The number of job vacancies continued to rise in the September to November period, the ONS noted, reaching a new record of 1.219 million, an increase of 434,500 from the “pre-coronavirus January to March 2020 level”.
The ONS added that 13 of the 18 industry sectors were showing record highs for vacancies. However, over the quarter, the rate of growth in vacancies continued to slow down. And the experimental single-month estimates showed their first reduction in vacancy numbers since February 2021.
The weakening of the position in the most recent month might be another reason for caution, from the viewpoint of labour market opportunities as we look ahead to next year.
In any case though, high vacancy figures, while indicating opportunities, can also be a negative if what they are highlighting is companies’ inability to find staff amid the UK’s skills and labour shortage crisis, which has been fuelled by Brexit. Such shortages are not a sign of a healthy labour market, and weigh on economic activity.
Mr Sunak declared: “The jobs outlook remains strong thanks to our £400 billion economic support package, plan for jobs and fantastic vaccine programme; the unemployment rate fell to 4.2%, employee numbers grew at a record rate in November and redundancies are below pre-pandemic levels.”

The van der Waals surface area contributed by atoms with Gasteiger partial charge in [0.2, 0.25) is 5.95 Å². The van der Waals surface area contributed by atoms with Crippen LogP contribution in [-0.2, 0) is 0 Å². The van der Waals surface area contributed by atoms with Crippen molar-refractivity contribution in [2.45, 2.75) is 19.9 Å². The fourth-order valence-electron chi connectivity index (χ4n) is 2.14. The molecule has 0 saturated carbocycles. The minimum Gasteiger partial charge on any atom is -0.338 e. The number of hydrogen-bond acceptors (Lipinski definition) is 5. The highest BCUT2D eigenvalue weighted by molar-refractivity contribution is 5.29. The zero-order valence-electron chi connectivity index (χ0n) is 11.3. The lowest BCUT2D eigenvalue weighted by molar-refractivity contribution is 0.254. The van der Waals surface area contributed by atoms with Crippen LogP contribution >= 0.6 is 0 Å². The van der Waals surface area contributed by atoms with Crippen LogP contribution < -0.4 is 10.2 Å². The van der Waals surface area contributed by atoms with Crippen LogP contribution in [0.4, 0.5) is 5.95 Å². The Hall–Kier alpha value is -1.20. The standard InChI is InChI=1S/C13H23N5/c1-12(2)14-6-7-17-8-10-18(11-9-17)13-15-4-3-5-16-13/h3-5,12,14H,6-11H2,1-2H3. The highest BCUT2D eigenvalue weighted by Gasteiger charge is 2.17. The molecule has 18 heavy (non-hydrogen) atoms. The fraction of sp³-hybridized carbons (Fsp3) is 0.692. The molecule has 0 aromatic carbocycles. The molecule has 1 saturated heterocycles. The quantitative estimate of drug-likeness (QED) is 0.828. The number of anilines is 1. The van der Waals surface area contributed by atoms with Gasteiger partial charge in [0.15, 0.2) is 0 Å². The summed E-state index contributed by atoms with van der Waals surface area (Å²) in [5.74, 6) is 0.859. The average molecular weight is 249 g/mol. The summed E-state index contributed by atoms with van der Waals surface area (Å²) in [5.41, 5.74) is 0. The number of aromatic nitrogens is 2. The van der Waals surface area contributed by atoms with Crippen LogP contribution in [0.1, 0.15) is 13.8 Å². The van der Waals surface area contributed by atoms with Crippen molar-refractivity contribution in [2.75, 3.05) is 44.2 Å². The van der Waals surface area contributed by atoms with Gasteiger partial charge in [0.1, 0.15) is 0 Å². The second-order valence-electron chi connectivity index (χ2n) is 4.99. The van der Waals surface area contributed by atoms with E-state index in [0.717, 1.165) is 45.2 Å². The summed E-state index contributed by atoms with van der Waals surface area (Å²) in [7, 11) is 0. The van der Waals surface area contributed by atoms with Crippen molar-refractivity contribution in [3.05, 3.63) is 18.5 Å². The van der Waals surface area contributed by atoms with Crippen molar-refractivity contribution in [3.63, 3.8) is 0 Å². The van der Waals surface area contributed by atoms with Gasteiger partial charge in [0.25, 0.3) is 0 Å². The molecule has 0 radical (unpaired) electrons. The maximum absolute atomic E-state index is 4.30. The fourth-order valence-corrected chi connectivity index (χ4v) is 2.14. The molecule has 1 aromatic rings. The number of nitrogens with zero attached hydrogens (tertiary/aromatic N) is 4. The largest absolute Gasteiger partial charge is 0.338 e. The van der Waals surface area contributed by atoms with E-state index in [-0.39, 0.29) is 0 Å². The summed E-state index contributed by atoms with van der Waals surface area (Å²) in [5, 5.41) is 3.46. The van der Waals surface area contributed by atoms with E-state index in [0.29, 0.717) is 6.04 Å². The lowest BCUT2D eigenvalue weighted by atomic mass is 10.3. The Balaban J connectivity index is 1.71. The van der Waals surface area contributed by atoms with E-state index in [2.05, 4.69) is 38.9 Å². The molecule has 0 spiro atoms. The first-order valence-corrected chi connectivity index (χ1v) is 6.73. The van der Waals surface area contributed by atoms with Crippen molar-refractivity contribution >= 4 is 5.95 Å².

He added: “To keep safeguarding our economic recovery and the lives and livelihoods of the British people, I am now calling on everyone to keep playing their part and get boosted now.”
The UK taxpayer-funded coronavirus job retention scheme implemented by the UK Government has preserved large numbers of jobs, although Mr Sunak’s tardiness in extending it in autumn last year will have cost employment and the complete ending of the programme this September appeared premature.
The ONS said this week: “It is possible that those made redundant at the end of the furlough scheme will be included in the real-time information data for a few further months, while they work out their notice period. However, responses to our business survey suggest that the numbers made redundant were likely to be a small share of those still on furlough at the end of September 2021.”
The absence of furlough support will surely be in the minds of many as the Omicron variant causes further woe for the UK, and for other countries around the world.
It was interesting to see the International Monetary Fund recommend this week that the UK should be ready to deploy furlough support if a rapid spread of coronavirus forces renewed lockdown of parts of the economy.
The IMF said: “The major risk is new Covid-19 waves and the uncertainty they bring. Omicron could extend global demand-supply imbalances and inflationary pressures beyond projections, but if it or a future outbreak is more virulent this could weigh on confidence and demand, with disinflationary impact.”
It added: “In the event of a virulent Covid-19 wave requiring widespread mandated closures, the authorities should be ready to redeploy a subset of the most successful previous exceptional programmes, such as a furlough scheme and targeted support to the most vulnerable households and small businesses.”
The current absence of a furlough scheme and other key support measures amid the huge uncertainty created by Omicron will be a major worry for many businesses and households.
And the fall in the number of full-time employees, even before Omicron emerged, is a reason for caution, no matter how celebratory the tone of Mr Sunak.